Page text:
1992: IOC accreditation and first analyses

The laboratory was officially accredited by the IOC at the end of 1991. In March 1992, the real work began when the first samples were received from the Swiss Sports Association (ASS), the central sports organization, which was subsequently renamed the Swiss Olympic Association and later simply Swiss Olympic.

During the first year, some 1'500 samples were analyzed by the laboratory. In most cases, they were collected during Swiss sports events or international competitions organized in Switzerland.

The contacts established with the international federations based in Lausanne, in particular those with the International Cycling Union (UCI) were essential in helping the laboratory launch its analytical and research activities.

In 1996, endurance sports became strongly affected by erythropoietin doping. As a response, UAD launched its first experimental blood tests during the Tour de Suisse in collaboration with the UCI and the Association of Professional Cycling Teams. Prior to this landmark event, the fight against doping was limited to urine testing.

1997: First blood tests

In 1997, UAD became entitled to use the denomination "Swiss" and received a brand new name: the Swiss Laboratory for Doping Analyses (LAD). UCI mandated LAD to carry out all blood testing during the major cycling races. These tests, also called health tests, were designed to counter if not to prevent entirely the use of EPO as a doping agent. This was a crucial development since no direct method for detecting recombinant EPO existed at the time.

These new activities brought about new developments and the involvement of new people. Indeed, the first blood tests carried out at the time served as the basis of what was to be known as the Athlete’s biological passport. At the same time, they laid the foundation for a long-term collaboration with the world of cycling. Ever since, LAD experts have been sharing their know-how with the biggest cycling competition events in the world (several world championships, the Olympic Games, all the Tour de France competitions since 1997, etc.)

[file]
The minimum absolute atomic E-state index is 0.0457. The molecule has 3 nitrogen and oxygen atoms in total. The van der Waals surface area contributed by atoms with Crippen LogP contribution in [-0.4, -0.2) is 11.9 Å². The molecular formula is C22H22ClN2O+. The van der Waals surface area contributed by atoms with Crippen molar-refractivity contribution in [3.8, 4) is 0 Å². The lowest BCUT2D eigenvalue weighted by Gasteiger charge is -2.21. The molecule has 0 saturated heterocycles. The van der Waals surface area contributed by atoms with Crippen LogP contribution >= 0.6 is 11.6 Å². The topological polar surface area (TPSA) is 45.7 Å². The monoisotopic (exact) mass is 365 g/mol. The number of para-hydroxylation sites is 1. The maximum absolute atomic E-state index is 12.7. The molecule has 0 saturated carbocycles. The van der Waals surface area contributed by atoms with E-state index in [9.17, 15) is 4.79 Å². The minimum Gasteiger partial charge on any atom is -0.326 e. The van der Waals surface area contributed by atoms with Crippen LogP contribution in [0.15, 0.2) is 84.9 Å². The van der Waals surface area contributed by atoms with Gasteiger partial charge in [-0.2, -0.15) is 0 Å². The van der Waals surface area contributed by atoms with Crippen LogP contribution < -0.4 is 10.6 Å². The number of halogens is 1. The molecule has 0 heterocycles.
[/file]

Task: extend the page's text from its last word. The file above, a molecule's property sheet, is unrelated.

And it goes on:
1998: Nandrolone and soccer

During the 1998 Soccer World Cup in France, LAD was tasked by the FIFA to carry out an epidemiological study on the prevalence of nandrolone in the urines of the players. Thanks to this study, all concerned parties were assured that doping would not cause any problems during this major event. It also marked the beginning of a very fruitful collaboration with the FIFA’s medical research unit (F_MARC), with Professor Jiri Dvorak at its head.

The LAD received its quality accrediation ISO 17025 at the end of year 2000.  In 2001, the laboratory started implementing a method for detecting EPO in the urine. Thus, the first EPO-doping cases were uncovered in Lausanne. This EPO detection method, developed by the Châtenay-Malabry laboratory (an accredited laboratory near Paris, France), constituted a landmark in the fight against EPO abuse. LAD was a key player in the realisation of this significant achievement.

LAD's expertise for major sporting events

In 2002, FIFA mandated a LAD expert to set-up the first blood tests and EPO analyses during the World Cup in Japan and Korea.

In 2003, IAAF also chose LAD experts to organize and run blood tests for international athletics during various World Championships. The first round of tests were carried out during the 2003 World Cross Country Championship in Lausanne-La Broye in and during the 2003 Track World Championship in Paris. Ever since these landmark events, LAD has been assisting organizers of numerous major competitions (EURO 2004 in Portugal, Athens Olympic Games in 2004, IAAF  2005 World Championships in Helsinki and in Osaka in 2007,  2006 Turin Olympic Games and most of cycling World Championships in different disciplines since 1997) with a method for detecting homologous blood transfusions developed by LAD.

LAD today and tomorrow

In the spring of 2006, the laboratory moved to a more spacious location in Epalinges. The building hosts several biotech start-ups and other research units (see directions). The building infrastructures are supervized by the University of Lausanne Hospital Center (CHUV) and are designed to satisfy all the needs of its occupants. In 2008, LAD was designated  as the official testing laboratory for EURO 2008 organized jointly by Switzerland and Austria. To ensure excellence in LAD services during the event, the General Directorate of the Department of Health of the Canton of Vaud has committed significant additional resources to further improve the laboratory’s infrastructures.

The upcoming years will be crucial in shaping the future of the laboratory. The current and future stakes have never been so high and one’s ability to react rapidly and effectively in the fight against doping shall be determining. Genetic doping is an area of particular concern. It is only by developing appropriate tools, such as proteomics or metabolomics,  that LAD can remain one of the world’s best laboratories in the anti-doping field.